The goal of this project is to study the relationship between supermassive black hole growth and galaxy evolution at the highest redshifts by carrying out detailed observations of the most distant quasars and their host galaxies using ALMA and new optical/near-IR facilities. The program will obtain deep, high resolution submillimeter continuum and [CII]/CO line observations of a complete sample of SDSS quasars at redshifts around 6 during the ALMA early science phase. These observations will reach an order magnitude deeper than current limits, and will be used to measure star formation rate, size, and gas kinematics of the host galaxies, and provide estimates of the galaxy dynamical mass. The program will also use new sensitive near-IR spectrographs on 6-10m telescopes, including Magellan, LBT and VLT, to measure supermassive black hole masses and chemical abundances in the environments of distant quasars. The observations will map the accretion and growth history of quasar central black holes, and probe the star formation and galaxy assembly history of their host galaxies.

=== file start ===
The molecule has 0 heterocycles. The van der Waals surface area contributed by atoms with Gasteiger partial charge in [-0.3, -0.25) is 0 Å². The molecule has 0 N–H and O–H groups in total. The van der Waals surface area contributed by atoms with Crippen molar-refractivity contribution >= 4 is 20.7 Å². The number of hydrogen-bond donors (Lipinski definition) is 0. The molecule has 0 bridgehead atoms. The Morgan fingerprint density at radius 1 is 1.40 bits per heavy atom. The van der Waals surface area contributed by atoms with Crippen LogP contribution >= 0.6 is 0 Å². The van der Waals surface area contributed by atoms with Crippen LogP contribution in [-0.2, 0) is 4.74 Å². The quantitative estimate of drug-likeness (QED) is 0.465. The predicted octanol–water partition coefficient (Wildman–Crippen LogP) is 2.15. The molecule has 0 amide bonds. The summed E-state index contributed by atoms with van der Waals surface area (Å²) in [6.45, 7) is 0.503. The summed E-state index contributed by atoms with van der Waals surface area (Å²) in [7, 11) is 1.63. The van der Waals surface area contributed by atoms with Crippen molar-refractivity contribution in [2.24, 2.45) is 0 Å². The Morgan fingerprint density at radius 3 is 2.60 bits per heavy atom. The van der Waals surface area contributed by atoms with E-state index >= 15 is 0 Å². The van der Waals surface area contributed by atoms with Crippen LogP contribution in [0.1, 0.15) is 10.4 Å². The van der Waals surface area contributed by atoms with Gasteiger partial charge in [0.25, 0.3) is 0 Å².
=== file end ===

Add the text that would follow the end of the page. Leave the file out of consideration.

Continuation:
Broader impacts of the work include training of undergraduate and graduate students, and pathfinding use of ALMA in early science mode.